Tuesday, October 19, 2010

Drug Interactions- Wading through the data

Posted by Sarah Thiel at Tuesday, October 19, 2010

For my third rotation, I have been working on drug information with LexiComp. My preceptor works specifically on all topics related to drug interactions, including writing the monographs seen in LexiInteract.

It can be crazy to think about, but all those useful resources, such as Micromedex, the Drug Information Handbook, and Facts and Comparisons, all had to be written by somebody.

And while as students we may use those resources on a daily basis, it is easy to take for granted the concise and direct nature of the text and all the long hours put into reading the research that is the foundation for such resources.

One of the most valuable skills all students should take away from their drug information rotation is the ability to critically evaluate literature and to be able to consolidate those tens to possible hundreds of pages of research to a concise but thorough piece of writing.

Critically evaluating and reviewing literature is more than "there were some typos and the funding source could have biased the results". You have to dig so much deeper.

For drug interactions specifically, there are many factors that can influence findings. Many of the cytochrome P450 enzymes are polymorphic, resulting in different phenotypes of enzymes. Medications that are classified as "inhibitors" don't all inhibit to the same degree. Concentrations used for in vitro experiments may not represent concentrations seen in humans. Transporter proteins, both efflux and uptake pumps, can also influence magnitudes of interactions.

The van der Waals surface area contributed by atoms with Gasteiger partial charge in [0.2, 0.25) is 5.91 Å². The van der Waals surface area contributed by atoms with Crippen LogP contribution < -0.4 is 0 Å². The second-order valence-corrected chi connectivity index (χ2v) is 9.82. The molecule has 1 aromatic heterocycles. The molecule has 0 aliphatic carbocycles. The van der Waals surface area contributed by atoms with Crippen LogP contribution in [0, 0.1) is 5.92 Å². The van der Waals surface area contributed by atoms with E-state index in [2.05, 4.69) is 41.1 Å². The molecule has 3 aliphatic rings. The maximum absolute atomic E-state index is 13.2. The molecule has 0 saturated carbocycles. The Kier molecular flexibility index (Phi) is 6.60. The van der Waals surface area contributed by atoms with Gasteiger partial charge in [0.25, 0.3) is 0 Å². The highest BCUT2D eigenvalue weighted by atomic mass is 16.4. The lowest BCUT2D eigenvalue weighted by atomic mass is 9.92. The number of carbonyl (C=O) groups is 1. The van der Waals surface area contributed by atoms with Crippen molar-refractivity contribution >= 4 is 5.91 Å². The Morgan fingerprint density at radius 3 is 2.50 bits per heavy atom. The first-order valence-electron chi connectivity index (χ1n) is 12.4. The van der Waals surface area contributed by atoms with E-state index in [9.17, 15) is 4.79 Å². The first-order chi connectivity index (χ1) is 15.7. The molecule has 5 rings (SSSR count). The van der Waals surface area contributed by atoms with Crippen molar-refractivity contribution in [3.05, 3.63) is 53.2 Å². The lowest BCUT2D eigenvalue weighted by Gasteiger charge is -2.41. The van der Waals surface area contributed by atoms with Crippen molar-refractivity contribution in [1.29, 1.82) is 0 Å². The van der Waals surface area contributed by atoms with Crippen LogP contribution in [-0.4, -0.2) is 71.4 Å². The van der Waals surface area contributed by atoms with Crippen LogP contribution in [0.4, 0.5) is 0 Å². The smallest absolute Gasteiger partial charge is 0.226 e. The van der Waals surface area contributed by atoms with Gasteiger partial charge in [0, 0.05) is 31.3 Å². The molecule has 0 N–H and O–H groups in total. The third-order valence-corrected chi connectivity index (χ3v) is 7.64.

Then there is the issue of conflicting results: study A found increased risks of poor outcomes from combination therapy of drugs X and Y, but study B found no difference in risks. Now it's your job to wade through the data, the study design, and yes- even the statistical methods, to understand the possible reasons behind the difference in results. Because what would you tell a physician who is asking you, the pharmacist, if they could put a patient on drug Y who is already on drug X? Clearly, knowing how to critically evaluate the literature and explain it to another person in a concise manner can further make the pharmacist a critical member of the health care team.

So despite the hundreds of hours I've spent running PubMed literature searches, reading primary research, writing and revising interaction monographs, I can be assured that I'll never read a research paper the same way I did prior to this rotation.

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